"If there isn't a monster on my call sheet, I won't show up to set."
Guillermo del Toro
I love seeing films that the director "...directed the shit out of" (as Ken Girotti so aptly put when describing Wanted's Timur Bekmambetov) --- I watch in awe and wonder with even a little jealousy thrown in...more than just 'how did he/she do that?', but 'how did he/she even think of that??' I felt that way last night watching director Guillermo del Toro's work on Hellboy II: The Golden Army.
CGI is everywhere in our theatrical features today...and more often than not it tends to take me 'out' of the film rather than draw me in. The same evening I saw the trailer for the upcoming installment of the Mummy series, and it left me feeling kinda cold in that way...on the outside looking in.
But some directors seem able to effectively blend the 'artificial elements' of computer generated images with the human elements of character, plot, and story to create genuine drama and suspense and tension for the viewer. You are 'moved and transported', which always makes for the best kind of film-going experience...del Toro accomplishes that in spades.
I first saw del Toro's talent at work in Mimic, a little horror creepfest filmed in Toronto around 10 years ago. Someone I knew was working on it or an editor I knew was involved (I can't remember now), and I was able to see some dailies and rough cuts. Needless to say, I was very impressed (since I knew how small the budget was).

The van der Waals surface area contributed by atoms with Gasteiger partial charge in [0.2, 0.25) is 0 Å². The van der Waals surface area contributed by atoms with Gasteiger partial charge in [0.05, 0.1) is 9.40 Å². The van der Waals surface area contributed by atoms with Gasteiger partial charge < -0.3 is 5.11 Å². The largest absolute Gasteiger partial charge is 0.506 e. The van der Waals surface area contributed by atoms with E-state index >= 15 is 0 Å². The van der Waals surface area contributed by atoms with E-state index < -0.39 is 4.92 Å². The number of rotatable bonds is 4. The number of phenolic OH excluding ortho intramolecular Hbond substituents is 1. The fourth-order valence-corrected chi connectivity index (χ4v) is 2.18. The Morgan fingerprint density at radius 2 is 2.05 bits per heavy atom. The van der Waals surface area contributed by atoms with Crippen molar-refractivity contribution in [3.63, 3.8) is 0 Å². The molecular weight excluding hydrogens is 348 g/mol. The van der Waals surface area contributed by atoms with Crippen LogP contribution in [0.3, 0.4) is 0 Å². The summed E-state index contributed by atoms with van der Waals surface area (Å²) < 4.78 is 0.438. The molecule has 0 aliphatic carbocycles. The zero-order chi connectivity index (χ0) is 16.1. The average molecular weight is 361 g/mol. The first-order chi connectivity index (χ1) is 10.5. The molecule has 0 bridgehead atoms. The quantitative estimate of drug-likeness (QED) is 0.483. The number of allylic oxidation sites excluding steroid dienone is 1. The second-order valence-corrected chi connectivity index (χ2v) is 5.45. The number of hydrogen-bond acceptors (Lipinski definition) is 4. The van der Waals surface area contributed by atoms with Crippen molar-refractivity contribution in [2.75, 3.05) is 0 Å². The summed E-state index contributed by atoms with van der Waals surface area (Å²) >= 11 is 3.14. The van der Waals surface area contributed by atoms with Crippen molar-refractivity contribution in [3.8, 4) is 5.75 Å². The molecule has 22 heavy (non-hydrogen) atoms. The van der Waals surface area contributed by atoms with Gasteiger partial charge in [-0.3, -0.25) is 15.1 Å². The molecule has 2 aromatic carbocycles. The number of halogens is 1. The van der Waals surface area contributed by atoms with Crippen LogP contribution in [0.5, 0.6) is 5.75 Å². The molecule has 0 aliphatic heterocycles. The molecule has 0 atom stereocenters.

The Devil's Backbone, Pan's Labyryth, and the Hellboy films have successfully continued del Toro's march onwards and upwards...and we now have his take on The Hobbit to look forward to. Always a master of craft and technique, there's also mucho heart and soul rooted deep at the core of his films...and when you put it all together it's called 'vision'.
Another director today who crackles with vision is Alfonso Cuaron...his work on Children of Men and Harry Potter and the Prisoner of Azkaban blew me away...and not surprisingly he and del Toro are close friends. But what is perhaps surprising is that they (along with Alejandro Gonzalez Inarritu) are from Mexico. Oh...and their films not only look great, they sound great as well. Visually and audibly they feel, well...designed for a purpose, as opposed to orchestrated for effect (usually very LOUDLY).
Anyway, I find it fascinating that what appears to be our French New Wave of today came from the USofA's neighbour to the south. Do we (Canada) have 3 filmmakers that measure up not only in terms of being visionary, but also are close friends and collaborators? If so, I'd love to be enlightened as to who they are...our feature industry could seem to use more of that kind of thing.
Nevertheless, now you can treat yourself to an entertaining hour on film and friendship with these three Mexican filmmakers: Alfonso Cuaron, director of "Children of Men", Alejandro Gonzalez Inarritu, director of "Babel", and Guillermo del Toro, director of "Pan's Labyrinth" --- as moderated by Charlie Rose.
It's a long one...(and unfortunately the audio starts to lose sync after a while - I believe its also included as an extra on the Children of Men dvd), but if you can take the time to stick with it, prepare for a really uplifting and enjoyable experience...it's like eavesdropping on three smart funny passionate friends discussing life, art, and the movies.
I'll admit even a little envy as I viewed this...when you can form these kinds of connections and relationships in both your life and your work, it almost makes it all worthwhile.